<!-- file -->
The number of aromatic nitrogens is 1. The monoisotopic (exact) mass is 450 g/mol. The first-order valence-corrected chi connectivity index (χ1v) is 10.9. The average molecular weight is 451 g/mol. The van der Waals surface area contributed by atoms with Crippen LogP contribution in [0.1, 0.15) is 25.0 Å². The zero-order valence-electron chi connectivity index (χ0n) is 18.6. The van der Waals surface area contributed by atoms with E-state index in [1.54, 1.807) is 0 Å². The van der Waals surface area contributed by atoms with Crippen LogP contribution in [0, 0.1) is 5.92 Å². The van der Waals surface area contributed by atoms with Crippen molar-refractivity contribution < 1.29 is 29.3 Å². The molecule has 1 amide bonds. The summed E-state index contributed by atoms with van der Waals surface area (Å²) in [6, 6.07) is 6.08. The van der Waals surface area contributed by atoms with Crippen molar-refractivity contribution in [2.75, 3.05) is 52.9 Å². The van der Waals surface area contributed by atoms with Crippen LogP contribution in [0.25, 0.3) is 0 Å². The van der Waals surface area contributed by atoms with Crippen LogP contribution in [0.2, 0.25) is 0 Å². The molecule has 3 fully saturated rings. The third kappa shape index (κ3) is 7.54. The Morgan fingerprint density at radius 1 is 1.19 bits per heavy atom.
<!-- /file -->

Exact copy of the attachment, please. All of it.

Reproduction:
The number of aromatic nitrogens is 1. The monoisotopic (exact) mass is 450 g/mol. The first-order valence-corrected chi connectivity index (χ1v) is 10.9. The average molecular weight is 451 g/mol. The van der Waals surface area contributed by atoms with Crippen LogP contribution in [0.1, 0.15) is 25.0 Å². The zero-order valence-electron chi connectivity index (χ0n) is 18.6. The van der Waals surface area contributed by atoms with E-state index in [1.54, 1.807) is 0 Å². The van der Waals surface area contributed by atoms with Crippen LogP contribution in [0, 0.1) is 5.92 Å². The van der Waals surface area contributed by atoms with Crippen molar-refractivity contribution < 1.29 is 29.3 Å². The molecule has 1 amide bonds. The summed E-state index contributed by atoms with van der Waals surface area (Å²) in [6, 6.07) is 6.08. The van der Waals surface area contributed by atoms with Crippen molar-refractivity contribution in [2.75, 3.05) is 52.9 Å². The van der Waals surface area contributed by atoms with Crippen LogP contribution in [0.25, 0.3) is 0 Å². The van der Waals surface area contributed by atoms with Crippen LogP contribution in [0.2, 0.25) is 0 Å². The molecule has 3 fully saturated rings. The third kappa shape index (κ3) is 7.54. The Morgan fingerprint density at radius 1 is 1.19 bits per heavy atom.